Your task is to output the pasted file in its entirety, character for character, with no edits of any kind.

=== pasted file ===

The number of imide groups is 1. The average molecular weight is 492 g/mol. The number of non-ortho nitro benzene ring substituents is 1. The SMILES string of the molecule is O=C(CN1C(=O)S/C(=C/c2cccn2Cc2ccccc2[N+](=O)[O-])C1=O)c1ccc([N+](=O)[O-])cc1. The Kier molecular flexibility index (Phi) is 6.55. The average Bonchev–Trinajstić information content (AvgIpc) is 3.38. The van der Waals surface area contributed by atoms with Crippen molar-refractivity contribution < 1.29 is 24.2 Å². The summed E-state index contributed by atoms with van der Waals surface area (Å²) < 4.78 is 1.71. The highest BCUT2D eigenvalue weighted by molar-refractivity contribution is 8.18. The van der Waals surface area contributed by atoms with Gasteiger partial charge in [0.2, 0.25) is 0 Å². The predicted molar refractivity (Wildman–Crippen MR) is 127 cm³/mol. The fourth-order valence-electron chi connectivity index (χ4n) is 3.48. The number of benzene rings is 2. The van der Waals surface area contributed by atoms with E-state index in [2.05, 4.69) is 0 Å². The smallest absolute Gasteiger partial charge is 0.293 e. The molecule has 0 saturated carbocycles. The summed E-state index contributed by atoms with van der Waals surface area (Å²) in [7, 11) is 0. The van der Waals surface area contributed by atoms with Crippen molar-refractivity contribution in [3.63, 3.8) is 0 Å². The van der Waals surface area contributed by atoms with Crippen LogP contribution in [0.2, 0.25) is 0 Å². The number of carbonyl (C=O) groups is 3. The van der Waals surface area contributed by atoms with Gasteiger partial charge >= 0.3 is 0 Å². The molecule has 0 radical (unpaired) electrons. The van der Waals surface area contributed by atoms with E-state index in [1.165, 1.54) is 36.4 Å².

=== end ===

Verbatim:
The number of imide groups is 1. The average molecular weight is 492 g/mol. The number of non-ortho nitro benzene ring substituents is 1. The SMILES string of the molecule is O=C(CN1C(=O)S/C(=C/c2cccn2Cc2ccccc2[N+](=O)[O-])C1=O)c1ccc([N+](=O)[O-])cc1. The Kier molecular flexibility index (Phi) is 6.55. The average Bonchev–Trinajstić information content (AvgIpc) is 3.38. The van der Waals surface area contributed by atoms with Crippen molar-refractivity contribution < 1.29 is 24.2 Å². The summed E-state index contributed by atoms with van der Waals surface area (Å²) < 4.78 is 1.71. The highest BCUT2D eigenvalue weighted by molar-refractivity contribution is 8.18. The van der Waals surface area contributed by atoms with Gasteiger partial charge in [0.2, 0.25) is 0 Å². The predicted molar refractivity (Wildman–Crippen MR) is 127 cm³/mol. The fourth-order valence-electron chi connectivity index (χ4n) is 3.48. The number of benzene rings is 2. The van der Waals surface area contributed by atoms with E-state index in [2.05, 4.69) is 0 Å². The smallest absolute Gasteiger partial charge is 0.293 e. The molecule has 0 saturated carbocycles. The summed E-state index contributed by atoms with van der Waals surface area (Å²) in [7, 11) is 0. The van der Waals surface area contributed by atoms with Crippen molar-refractivity contribution in [3.63, 3.8) is 0 Å². The van der Waals surface area contributed by atoms with Crippen LogP contribution in [0.2, 0.25) is 0 Å². The number of carbonyl (C=O) groups is 3. The van der Waals surface area contributed by atoms with Gasteiger partial charge >= 0.3 is 0 Å². The molecule has 0 radical (unpaired) electrons. The van der Waals surface area contributed by atoms with E-state index in [1.165, 1.54) is 36.4 Å².